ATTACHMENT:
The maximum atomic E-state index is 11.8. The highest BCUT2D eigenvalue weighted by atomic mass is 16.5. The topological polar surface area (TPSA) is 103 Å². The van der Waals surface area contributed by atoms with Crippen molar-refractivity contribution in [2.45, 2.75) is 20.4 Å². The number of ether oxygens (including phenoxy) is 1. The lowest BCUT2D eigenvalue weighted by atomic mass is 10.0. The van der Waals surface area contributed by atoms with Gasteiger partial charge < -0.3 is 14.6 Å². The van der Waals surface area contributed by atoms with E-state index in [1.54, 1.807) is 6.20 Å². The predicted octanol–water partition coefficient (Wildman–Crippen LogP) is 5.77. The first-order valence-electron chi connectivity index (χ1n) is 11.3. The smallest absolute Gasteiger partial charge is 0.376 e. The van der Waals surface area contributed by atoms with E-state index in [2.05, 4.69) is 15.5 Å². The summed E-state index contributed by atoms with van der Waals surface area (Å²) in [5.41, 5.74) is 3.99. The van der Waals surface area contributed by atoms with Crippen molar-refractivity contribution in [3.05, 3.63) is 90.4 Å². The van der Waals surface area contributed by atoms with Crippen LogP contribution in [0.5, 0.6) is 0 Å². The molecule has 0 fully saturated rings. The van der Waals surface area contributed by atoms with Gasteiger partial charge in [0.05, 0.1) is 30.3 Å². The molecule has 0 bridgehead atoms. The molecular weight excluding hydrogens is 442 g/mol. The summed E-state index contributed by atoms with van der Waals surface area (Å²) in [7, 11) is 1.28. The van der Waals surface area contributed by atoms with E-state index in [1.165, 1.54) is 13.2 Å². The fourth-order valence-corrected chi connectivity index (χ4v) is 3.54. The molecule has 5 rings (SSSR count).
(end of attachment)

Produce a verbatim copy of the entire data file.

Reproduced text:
The maximum atomic E-state index is 11.8. The highest BCUT2D eigenvalue weighted by atomic mass is 16.5. The topological polar surface area (TPSA) is 103 Å². The van der Waals surface area contributed by atoms with Crippen molar-refractivity contribution in [2.45, 2.75) is 20.4 Å². The number of ether oxygens (including phenoxy) is 1. The lowest BCUT2D eigenvalue weighted by atomic mass is 10.0. The van der Waals surface area contributed by atoms with Gasteiger partial charge < -0.3 is 14.6 Å². The van der Waals surface area contributed by atoms with E-state index in [1.54, 1.807) is 6.20 Å². The predicted octanol–water partition coefficient (Wildman–Crippen LogP) is 5.77. The first-order valence-electron chi connectivity index (χ1n) is 11.3. The smallest absolute Gasteiger partial charge is 0.376 e. The van der Waals surface area contributed by atoms with E-state index in [2.05, 4.69) is 15.5 Å². The summed E-state index contributed by atoms with van der Waals surface area (Å²) in [5.41, 5.74) is 3.99. The van der Waals surface area contributed by atoms with Crippen molar-refractivity contribution in [3.05, 3.63) is 90.4 Å². The van der Waals surface area contributed by atoms with Crippen LogP contribution in [0.5, 0.6) is 0 Å². The molecule has 0 fully saturated rings. The van der Waals surface area contributed by atoms with Gasteiger partial charge in [0.05, 0.1) is 30.3 Å². The molecule has 0 bridgehead atoms. The molecular weight excluding hydrogens is 442 g/mol. The summed E-state index contributed by atoms with van der Waals surface area (Å²) in [7, 11) is 1.28. The van der Waals surface area contributed by atoms with E-state index in [1.165, 1.54) is 13.2 Å². The fourth-order valence-corrected chi connectivity index (χ4v) is 3.54. The molecule has 5 rings (SSSR count).